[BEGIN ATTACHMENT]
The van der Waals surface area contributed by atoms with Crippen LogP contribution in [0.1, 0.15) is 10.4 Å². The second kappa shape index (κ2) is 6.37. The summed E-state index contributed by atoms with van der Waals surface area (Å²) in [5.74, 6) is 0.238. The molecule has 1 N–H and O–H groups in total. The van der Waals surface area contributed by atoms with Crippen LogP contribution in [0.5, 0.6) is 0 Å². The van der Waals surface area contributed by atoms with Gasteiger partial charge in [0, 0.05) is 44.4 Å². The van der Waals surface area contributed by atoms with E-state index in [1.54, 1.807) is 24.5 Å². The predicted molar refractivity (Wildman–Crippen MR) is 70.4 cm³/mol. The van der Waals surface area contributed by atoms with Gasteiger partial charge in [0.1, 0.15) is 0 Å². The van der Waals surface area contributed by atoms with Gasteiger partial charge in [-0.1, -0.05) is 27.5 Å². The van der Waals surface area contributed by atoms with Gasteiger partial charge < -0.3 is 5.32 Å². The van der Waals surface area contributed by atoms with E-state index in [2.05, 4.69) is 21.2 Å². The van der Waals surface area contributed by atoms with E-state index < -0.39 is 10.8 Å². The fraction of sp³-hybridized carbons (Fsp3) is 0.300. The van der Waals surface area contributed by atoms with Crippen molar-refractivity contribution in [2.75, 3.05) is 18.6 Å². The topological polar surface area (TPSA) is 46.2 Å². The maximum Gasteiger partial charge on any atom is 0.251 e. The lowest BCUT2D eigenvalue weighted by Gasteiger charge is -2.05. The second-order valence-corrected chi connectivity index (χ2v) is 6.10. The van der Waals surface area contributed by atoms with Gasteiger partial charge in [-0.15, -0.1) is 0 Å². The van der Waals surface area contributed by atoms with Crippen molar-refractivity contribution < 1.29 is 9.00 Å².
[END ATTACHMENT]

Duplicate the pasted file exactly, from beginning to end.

The van der Waals surface area contributed by atoms with Crippen LogP contribution in [0.1, 0.15) is 10.4 Å². The second kappa shape index (κ2) is 6.37. The summed E-state index contributed by atoms with van der Waals surface area (Å²) in [5.74, 6) is 0.238. The molecule has 1 N–H and O–H groups in total. The van der Waals surface area contributed by atoms with Crippen LogP contribution in [0.5, 0.6) is 0 Å². The van der Waals surface area contributed by atoms with Gasteiger partial charge in [0, 0.05) is 44.4 Å². The van der Waals surface area contributed by atoms with E-state index in [1.54, 1.807) is 24.5 Å². The predicted molar refractivity (Wildman–Crippen MR) is 70.4 cm³/mol. The van der Waals surface area contributed by atoms with Gasteiger partial charge in [0.1, 0.15) is 0 Å². The van der Waals surface area contributed by atoms with Gasteiger partial charge in [-0.1, -0.05) is 27.5 Å². The van der Waals surface area contributed by atoms with Gasteiger partial charge < -0.3 is 5.32 Å². The van der Waals surface area contributed by atoms with E-state index in [2.05, 4.69) is 21.2 Å². The van der Waals surface area contributed by atoms with E-state index < -0.39 is 10.8 Å². The fraction of sp³-hybridized carbons (Fsp3) is 0.300. The van der Waals surface area contributed by atoms with Crippen molar-refractivity contribution in [2.75, 3.05) is 18.6 Å². The topological polar surface area (TPSA) is 46.2 Å². The maximum Gasteiger partial charge on any atom is 0.251 e. The lowest BCUT2D eigenvalue weighted by Gasteiger charge is -2.05. The second-order valence-corrected chi connectivity index (χ2v) is 6.10. The van der Waals surface area contributed by atoms with Gasteiger partial charge in [-0.15, -0.1) is 0 Å². The van der Waals surface area contributed by atoms with Crippen molar-refractivity contribution < 1.29 is 9.00 Å².